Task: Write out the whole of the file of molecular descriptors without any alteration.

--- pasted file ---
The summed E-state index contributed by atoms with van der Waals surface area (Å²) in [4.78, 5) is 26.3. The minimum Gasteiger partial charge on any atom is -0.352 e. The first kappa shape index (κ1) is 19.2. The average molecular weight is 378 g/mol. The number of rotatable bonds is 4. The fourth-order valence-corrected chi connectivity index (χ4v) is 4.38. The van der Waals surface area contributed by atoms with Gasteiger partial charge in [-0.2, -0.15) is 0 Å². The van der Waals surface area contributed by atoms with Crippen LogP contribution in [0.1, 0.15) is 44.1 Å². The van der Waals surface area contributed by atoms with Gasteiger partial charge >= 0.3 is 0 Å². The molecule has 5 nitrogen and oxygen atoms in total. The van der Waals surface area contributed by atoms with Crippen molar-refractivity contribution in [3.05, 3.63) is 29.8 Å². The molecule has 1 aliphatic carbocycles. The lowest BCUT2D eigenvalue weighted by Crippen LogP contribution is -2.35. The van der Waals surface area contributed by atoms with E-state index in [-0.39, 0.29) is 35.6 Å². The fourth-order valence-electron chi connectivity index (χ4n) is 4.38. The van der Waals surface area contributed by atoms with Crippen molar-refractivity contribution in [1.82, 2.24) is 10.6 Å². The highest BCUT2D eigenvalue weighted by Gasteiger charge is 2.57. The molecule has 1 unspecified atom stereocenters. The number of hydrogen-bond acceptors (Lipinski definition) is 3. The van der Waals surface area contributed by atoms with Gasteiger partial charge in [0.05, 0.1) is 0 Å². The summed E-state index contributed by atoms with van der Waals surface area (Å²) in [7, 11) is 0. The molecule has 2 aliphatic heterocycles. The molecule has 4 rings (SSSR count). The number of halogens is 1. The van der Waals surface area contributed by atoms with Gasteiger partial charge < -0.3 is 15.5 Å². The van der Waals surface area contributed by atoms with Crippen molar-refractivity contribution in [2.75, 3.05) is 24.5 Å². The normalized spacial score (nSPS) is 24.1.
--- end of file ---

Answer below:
The summed E-state index contributed by atoms with van der Waals surface area (Å²) in [4.78, 5) is 26.3. The minimum Gasteiger partial charge on any atom is -0.352 e. The first kappa shape index (κ1) is 19.2. The average molecular weight is 378 g/mol. The number of rotatable bonds is 4. The fourth-order valence-corrected chi connectivity index (χ4v) is 4.38. The van der Waals surface area contributed by atoms with Gasteiger partial charge in [-0.2, -0.15) is 0 Å². The van der Waals surface area contributed by atoms with Crippen LogP contribution in [0.1, 0.15) is 44.1 Å². The van der Waals surface area contributed by atoms with Gasteiger partial charge >= 0.3 is 0 Å². The molecule has 5 nitrogen and oxygen atoms in total. The van der Waals surface area contributed by atoms with Crippen molar-refractivity contribution in [3.05, 3.63) is 29.8 Å². The molecule has 1 aliphatic carbocycles. The lowest BCUT2D eigenvalue weighted by Crippen LogP contribution is -2.35. The van der Waals surface area contributed by atoms with E-state index in [-0.39, 0.29) is 35.6 Å². The fourth-order valence-electron chi connectivity index (χ4n) is 4.38. The van der Waals surface area contributed by atoms with Crippen molar-refractivity contribution in [1.82, 2.24) is 10.6 Å². The highest BCUT2D eigenvalue weighted by Gasteiger charge is 2.57. The molecule has 1 unspecified atom stereocenters. The number of hydrogen-bond acceptors (Lipinski definition) is 3. The van der Waals surface area contributed by atoms with Gasteiger partial charge in [0.05, 0.1) is 0 Å². The summed E-state index contributed by atoms with van der Waals surface area (Å²) in [7, 11) is 0. The molecule has 2 aliphatic heterocycles. The molecule has 4 rings (SSSR count). The number of halogens is 1. The van der Waals surface area contributed by atoms with Gasteiger partial charge < -0.3 is 15.5 Å². The van der Waals surface area contributed by atoms with Crippen molar-refractivity contribution in [2.75, 3.05) is 24.5 Å². The normalized spacial score (nSPS) is 24.1.